How Jair Bolsonaro used ‘fake news’ to win power

Two Authoritarian Presidents in a Bromance at the Oval Office – this is where the World is at in 2019.

Ed Bracho-Polanco, University of Westminster

Jair Bolsonaro’s election in October 2018 as president of Brazil marked a major shift in Latin American politics, ending nearly two decades of left-wing governments. On January 1, the far-right populist officially took power and is set to introduce new policies on virtually all fronts.

Many of these policies – his plan for the environment, for example – are problematic, especially given Brazil’s status as the world’s eighth largest economy and one of the five most populous nations in the globe. But the deeper and most pressing concerns – both at national and global levels – are arguably the negative aspects of his discourse of discrimination, intolerance, and misinformation.

During the 2018 presidential campaign, Bolsonaro’s speeches were notable for offensive and discriminatory remarks about women, native Brazilians, Afro-Brazilians, the LGBT community, and progressive intellectuals. Some of these comments were so offensive that Brazil’s attorney general charged Bolsonaro with inciting hate and targeting specific minority groups.

Now, as president of one of the world’s largest economies, Bolsonaro is a ruling figure whose words and actions will have global repercussions. This can only be viewed as a threat to diversity, inclusiveness, tolerance, and democracy – even more so when one considers the manner in which he and his team used misinformation or “fake news” in a systematic manner as a central part of his strategy in achieving power. This has been denounced in Brazil’s mainstream media, but it’s unlikely that will represent a setback for Bolsonaro now. He has the backing of a majority of Brazilians, and most media outlets – fearing a backlash from the new president – are curbing critical opinions and news pieces.

Like many of his fellow populist leaders – Donald Trump in the US and Nicolás Maduro in Venezuela spring to mind – Bolsonaro relied heavily on social media, and his most potent weapon was his WhatsApp account. Brazil has around 120m WhatsApp users – 44% of the electorate is said to have used it during the elections for political purposes.

Bolsonaro’s followers created hundreds of WhatsApp groups to share text messages, images, videos and memes – most of which echoed and disseminated Bolsonaro’s misinforming and misleading content against his political rivals and the minority groups he attacked.

Lies, damned lies

One clear example of the way Bolsonaro used “fake news” to spread his message of, discrimination, and homophobia, was a story mainly disseminated via WhatsApp concerning his main political rival, Fernando Haddad – who stood for the Workers’ Party after the original candidate, the former president Luiz Inácio Lula da Silva, was banned because of a conviction for corruption and money laundering.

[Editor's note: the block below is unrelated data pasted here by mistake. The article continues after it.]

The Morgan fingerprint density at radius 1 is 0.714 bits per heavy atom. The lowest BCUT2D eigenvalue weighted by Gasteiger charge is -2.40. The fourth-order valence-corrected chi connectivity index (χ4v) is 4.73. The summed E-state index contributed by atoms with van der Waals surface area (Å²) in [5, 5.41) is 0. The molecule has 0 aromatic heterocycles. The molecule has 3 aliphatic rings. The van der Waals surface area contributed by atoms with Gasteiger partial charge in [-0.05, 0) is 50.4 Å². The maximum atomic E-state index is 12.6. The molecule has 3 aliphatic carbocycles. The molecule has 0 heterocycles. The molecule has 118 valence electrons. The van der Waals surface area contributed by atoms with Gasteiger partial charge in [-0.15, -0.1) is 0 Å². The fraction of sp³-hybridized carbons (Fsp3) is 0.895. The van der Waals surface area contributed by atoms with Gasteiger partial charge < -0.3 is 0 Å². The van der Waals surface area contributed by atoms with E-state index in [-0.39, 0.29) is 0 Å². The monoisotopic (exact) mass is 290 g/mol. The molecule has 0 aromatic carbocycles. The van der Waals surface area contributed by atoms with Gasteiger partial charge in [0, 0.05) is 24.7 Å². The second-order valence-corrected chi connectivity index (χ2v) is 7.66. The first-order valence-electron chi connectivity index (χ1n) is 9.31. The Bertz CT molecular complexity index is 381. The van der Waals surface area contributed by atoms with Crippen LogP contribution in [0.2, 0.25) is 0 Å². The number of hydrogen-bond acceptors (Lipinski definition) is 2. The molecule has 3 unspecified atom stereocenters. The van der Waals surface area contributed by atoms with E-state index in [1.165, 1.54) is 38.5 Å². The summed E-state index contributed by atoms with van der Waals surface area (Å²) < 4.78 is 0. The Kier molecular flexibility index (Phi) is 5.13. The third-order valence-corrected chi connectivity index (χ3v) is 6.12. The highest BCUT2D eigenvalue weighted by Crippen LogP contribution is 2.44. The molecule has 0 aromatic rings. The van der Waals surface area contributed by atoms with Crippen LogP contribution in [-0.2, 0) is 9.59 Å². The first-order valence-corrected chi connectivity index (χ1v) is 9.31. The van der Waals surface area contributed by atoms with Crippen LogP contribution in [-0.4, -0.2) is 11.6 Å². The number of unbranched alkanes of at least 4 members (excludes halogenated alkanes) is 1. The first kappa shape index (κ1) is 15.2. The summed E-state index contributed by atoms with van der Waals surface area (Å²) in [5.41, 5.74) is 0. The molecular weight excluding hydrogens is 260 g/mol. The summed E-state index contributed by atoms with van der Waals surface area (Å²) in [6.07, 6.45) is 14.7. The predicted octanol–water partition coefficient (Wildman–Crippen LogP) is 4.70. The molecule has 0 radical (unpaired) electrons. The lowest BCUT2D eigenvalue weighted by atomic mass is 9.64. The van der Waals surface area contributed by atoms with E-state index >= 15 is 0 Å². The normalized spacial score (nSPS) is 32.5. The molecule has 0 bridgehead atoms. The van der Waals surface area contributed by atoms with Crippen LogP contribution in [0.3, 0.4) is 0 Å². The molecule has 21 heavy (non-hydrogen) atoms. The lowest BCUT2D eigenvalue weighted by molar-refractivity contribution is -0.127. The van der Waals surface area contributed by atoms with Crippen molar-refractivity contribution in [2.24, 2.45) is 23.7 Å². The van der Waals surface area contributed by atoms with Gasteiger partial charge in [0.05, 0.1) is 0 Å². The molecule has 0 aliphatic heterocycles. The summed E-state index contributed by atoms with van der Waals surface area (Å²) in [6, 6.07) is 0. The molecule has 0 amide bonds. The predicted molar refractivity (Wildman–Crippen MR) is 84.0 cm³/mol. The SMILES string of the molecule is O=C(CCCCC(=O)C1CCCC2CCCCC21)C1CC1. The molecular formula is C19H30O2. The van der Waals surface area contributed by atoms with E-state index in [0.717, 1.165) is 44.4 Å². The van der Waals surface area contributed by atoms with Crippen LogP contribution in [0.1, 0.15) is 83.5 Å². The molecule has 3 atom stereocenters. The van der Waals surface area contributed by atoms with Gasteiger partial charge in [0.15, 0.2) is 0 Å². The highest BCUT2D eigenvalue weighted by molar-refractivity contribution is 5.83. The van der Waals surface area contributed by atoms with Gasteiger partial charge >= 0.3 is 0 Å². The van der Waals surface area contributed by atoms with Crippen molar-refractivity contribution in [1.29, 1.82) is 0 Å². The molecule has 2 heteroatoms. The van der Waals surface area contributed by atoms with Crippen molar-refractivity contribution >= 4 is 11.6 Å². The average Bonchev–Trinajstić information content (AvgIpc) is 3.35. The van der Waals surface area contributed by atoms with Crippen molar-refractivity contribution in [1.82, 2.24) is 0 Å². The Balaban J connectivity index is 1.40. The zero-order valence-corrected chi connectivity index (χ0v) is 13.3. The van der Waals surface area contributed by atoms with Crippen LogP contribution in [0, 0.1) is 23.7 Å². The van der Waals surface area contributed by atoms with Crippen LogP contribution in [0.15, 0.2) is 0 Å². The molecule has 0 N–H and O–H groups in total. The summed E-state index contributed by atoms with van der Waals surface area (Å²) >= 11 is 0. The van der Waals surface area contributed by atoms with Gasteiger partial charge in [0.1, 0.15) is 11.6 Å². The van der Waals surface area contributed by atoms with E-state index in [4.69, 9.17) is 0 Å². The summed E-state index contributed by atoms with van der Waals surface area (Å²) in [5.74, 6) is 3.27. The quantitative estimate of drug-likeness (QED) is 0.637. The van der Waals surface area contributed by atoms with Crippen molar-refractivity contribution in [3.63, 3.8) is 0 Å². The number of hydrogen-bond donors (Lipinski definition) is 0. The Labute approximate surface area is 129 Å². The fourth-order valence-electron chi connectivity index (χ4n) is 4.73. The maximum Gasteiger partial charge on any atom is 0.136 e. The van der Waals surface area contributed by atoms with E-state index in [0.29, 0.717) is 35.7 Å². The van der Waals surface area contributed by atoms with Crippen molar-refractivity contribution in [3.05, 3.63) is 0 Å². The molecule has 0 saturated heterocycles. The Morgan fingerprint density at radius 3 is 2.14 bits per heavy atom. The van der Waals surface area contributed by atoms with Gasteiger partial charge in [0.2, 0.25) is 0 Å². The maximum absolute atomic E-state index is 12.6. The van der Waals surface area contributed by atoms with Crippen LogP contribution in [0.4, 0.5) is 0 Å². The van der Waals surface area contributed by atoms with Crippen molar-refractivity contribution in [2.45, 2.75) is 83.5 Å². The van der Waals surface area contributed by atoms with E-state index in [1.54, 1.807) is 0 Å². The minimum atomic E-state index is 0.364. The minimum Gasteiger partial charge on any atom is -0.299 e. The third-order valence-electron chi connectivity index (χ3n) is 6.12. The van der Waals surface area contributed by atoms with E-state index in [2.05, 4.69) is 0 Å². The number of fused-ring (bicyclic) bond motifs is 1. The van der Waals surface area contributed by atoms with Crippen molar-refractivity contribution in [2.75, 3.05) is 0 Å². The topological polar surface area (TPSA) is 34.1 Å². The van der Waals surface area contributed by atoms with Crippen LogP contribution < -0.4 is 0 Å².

Tricked up: the WhatsApp campaign against Fernando Haddad, Bolsonaro’s rival in the 2018 presidential campaign.
WhatsApp, Author provided

The story that was spread via Bolsonaro’s social media channels was that Haddad had created a “gay kit” which he planned to introduce in primary schools so that children from the age of six “would be encouraged to become gay”. In fact, Haddad, as Brazil’s former minister for education – and alongside other politicians – had promoted an educational programme for primary school students to understand sexual diversity and combat homophobia.

On another occasion during the campaign, an image was circulated of actress Beatriz Segall with a black eye The WhatsApp post falsely claimed that Segall had been beaten up by rival Workers’ Party supporters while she was rallying in favour of Bolsonaro – in fact, she sustained the injury in a car accident.

A WhatsApp message widely spread the untrue allegation that actress Beatriz Segall had been beaten up by opponents of Bolsonaro.
WhatsApp, Author provided

One month before the election, in September 2018, Bolsonaro was stabbed during a campaign rally by a man called Adélio Bispo de Oliveira, who said God had sent him. The Bolsonaro campaign circulated an image of Oliviera alongside Workers’ Party leader Lula da Silva, at a street demonstration with the caption: “How can anyone doubt that the aggressor was not given orders by the Workers’ Party?”. The “aggressor” had a history of mental illness, but no evidence was offered to show any formal links to the Workers’ Party.

Continuing story

Bolsonaro’s litany of racist, homophobic, sexist and xenophobic comments is long and well documented – and sadly, the president’s discourse of falsehood and his distribution of misinforming contents via social media has not stopped with his election. Ironically, having promised during his inaugural speech to steer the country “without discrimination and division”, Bolsonaro followed this with a threat to cut government advertising funds to any outlet that he judged to have spread fake news about himself or his policies.

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In his inaugural speech, Bolsonaro promised to build a “society without discrimination or division”. But, after just a week – and the first few policy initiatives including handing management of the Amazon to the agriculture ministry – this would appear to be yet another misleading statement from the controversial new president.The Conversation

Ed Bracho-Polanco, Lecturer in Journalism and Media, University of Westminster

This article is republished from The Conversation under a Creative Commons license. Read the original article.

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